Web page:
It is not easy to write a prologue to a work without first building a disciplinary context that situates it. I will try to do it in a concise way before describing the contents that compose it. Solfeggio methods arose in the eighteenth century, at the height of the Enlightenment, at the hands of people associated with the encyclopedic movement. In this period, numerical representations are used as a facilitation system for musical learning, instead of Western notation. However, these are only useful when the material to be studied is simple. In the 20th century, publications for learning solfeggio used Western notation profusely, as the trend was towards a more professional and less dilettante teaching.
In Chile, musical learning texts come mainly from the European tradition, debiting especially from the Paris Conservatory. In this model, the literacy of Western musical notation is established as the axis that articulates the entire musical learning process. The didactic repertoire in the classes that use this model is rigid and self-contained, a training with sound units that acquire significance only within the practice space of the contents practiced, being difficult to extrapolate to other musical contexts (Ibáñez, 2015). Reading and writing music is taught, but this does not necessarily imply an understanding of how musical representations work.
This publication goes beyond the aforementioned definition by Tania Ibáñez, since the material to be learned is not only focused on the difficulties of the content, but also materializes the musical concepts in miniatures of great expressive and didactic capacity. The studies presented exemplify in an artistic and self-contained way the musical concepts of Musical Language, but addressing sounds that are not frequent in music pedagogical publications.
The studies, beyond constituting practice exercises, articulate different contents in various combinations. In the matter of learning, intervals, scales and tonalities are addressed, as well as the main modalities of current music (Ionian and Aeolian). Also the medieval or ecclesiastical modes, arising from the idea that medieval writers had of the sonority of the ancient Greek modes, without written or oral evidence. Likewise, the publication includes exercises on specific scales: major, minor, modal, anhemitonic pentatonic, hexaphone, chromatic and oriental.
In relation to rhythm, the exercises dedicate part of their content to rhythmic phenomena, such as syncopation, offbeat and polyrhythmia. It also includes studies to practice the medieval rhythmic modes that the authors of the 13th century attributed to the metrical feet of Greek lyric (Apel, 1974). 1 This, together with the medieval modes, offers beautiful sounds that are very rare in the manuals of the discipline, so focused on the stability-instability of bimodality.
Perhaps the greatest novelty that this book brings is the online publication of the exercises in their original format (MuseScore format) using a QR code. This allows students who have this free program to edit the exercises: change the accompaniment, the melody, the rhythmic values, the dynamics and the agogic. Students can then adapt the materials to their own learning process, for example, by singing the exercise against an accompaniment (karaoke), slowing down the tempo of the study, or marking and studying difficult passages in a given study. This didactic characteristic makes this publication unique in the market for publications on learning Musical Language. It allows students to engage with the author and evokes Benjamin Franklin's adage: “Tell me and I'll forget.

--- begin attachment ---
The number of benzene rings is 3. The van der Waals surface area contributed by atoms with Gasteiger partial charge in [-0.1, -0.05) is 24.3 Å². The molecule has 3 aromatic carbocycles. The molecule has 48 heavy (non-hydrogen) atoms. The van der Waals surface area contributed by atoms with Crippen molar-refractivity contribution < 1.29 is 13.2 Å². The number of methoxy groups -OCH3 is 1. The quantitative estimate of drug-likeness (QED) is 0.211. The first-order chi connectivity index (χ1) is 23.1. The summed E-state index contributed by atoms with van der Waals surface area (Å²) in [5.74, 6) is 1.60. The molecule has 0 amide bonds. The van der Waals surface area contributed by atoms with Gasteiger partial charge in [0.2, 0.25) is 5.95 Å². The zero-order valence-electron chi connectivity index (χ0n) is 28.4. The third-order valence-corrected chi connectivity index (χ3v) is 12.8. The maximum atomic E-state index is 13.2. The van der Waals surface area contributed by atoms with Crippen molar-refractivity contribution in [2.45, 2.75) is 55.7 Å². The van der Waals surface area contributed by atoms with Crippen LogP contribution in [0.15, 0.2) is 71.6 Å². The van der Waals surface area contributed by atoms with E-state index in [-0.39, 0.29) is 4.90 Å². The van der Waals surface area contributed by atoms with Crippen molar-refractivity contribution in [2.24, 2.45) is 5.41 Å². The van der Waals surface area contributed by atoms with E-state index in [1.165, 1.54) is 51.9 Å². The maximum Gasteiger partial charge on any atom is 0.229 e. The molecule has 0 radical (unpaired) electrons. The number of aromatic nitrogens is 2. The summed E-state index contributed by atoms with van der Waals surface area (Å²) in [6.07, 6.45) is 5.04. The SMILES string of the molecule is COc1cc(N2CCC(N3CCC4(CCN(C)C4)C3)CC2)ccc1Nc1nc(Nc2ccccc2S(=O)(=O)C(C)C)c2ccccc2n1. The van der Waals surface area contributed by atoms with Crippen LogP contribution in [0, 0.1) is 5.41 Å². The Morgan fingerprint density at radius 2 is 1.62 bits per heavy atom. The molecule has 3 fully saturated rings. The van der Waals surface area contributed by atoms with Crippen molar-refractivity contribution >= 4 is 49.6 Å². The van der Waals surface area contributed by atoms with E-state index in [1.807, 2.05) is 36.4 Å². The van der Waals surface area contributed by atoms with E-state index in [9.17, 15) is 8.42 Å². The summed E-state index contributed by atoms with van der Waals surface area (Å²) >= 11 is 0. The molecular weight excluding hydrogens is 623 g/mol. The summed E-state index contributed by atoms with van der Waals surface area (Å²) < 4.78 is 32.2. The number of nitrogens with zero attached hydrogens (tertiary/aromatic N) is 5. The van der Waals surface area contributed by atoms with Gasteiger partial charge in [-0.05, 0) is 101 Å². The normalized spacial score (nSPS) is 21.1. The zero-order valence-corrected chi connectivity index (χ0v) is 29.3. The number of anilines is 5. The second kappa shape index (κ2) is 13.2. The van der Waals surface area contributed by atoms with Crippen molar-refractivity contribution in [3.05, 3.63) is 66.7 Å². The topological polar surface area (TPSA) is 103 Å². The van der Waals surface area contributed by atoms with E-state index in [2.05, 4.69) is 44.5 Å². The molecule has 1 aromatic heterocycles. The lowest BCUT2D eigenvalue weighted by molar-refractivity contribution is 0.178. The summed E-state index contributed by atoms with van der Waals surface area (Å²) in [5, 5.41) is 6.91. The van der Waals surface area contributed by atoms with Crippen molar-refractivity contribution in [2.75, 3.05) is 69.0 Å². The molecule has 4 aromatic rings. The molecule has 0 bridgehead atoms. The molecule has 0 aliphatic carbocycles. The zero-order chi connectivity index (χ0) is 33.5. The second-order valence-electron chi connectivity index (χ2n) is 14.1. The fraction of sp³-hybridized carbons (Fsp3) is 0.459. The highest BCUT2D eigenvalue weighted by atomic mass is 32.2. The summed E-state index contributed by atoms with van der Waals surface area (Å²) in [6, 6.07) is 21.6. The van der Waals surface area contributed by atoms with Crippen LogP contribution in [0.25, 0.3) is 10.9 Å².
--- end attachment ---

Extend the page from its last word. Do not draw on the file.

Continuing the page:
Show me and maybe I'll remember. Involve me and I'll learn it." I recommend working with this book, as it will allow people who are new to the study of music a quick contact with codes and sounds, thus initiating a process of mental mapping between sounds and representations that will allow a rapid construction of mental images. , essential to carry out cognitive operations for musical ideation and performance.
Jesus Tejada Gimenez
Apel, W. (1974). Harvard Dictionary of Music. The Belknap Press of Harvard University Press.
Ibanez, T. (2015). The musical dictation in exercise format or the story of a practice that splits the body. In Isabel Cecilia Martínez, Alejandro Pereira Ghiena, Mónica Valles, Matías Tanco and María Inés Burcet (eds) Book of Abstracts of the 12th Meeting of Cognitive Sciences of Music, 12 (p. 131-137). SACCoM. http://www.saccom.org.ar/actaseccom/2015libroresumenes12ECCOM.pdf Michels, U. (1985). Music Atlas I. Alliance.
1 The names of these modes were known by numerals in their time (from the first to the sixth). Greek names (trochaic, iambic, dactylic, anapestic, spondaic, tribachian) were not used until much later. This does not imply that these rhythmic modes actually corresponded to the feet of Greek lyric (Apel, 1974).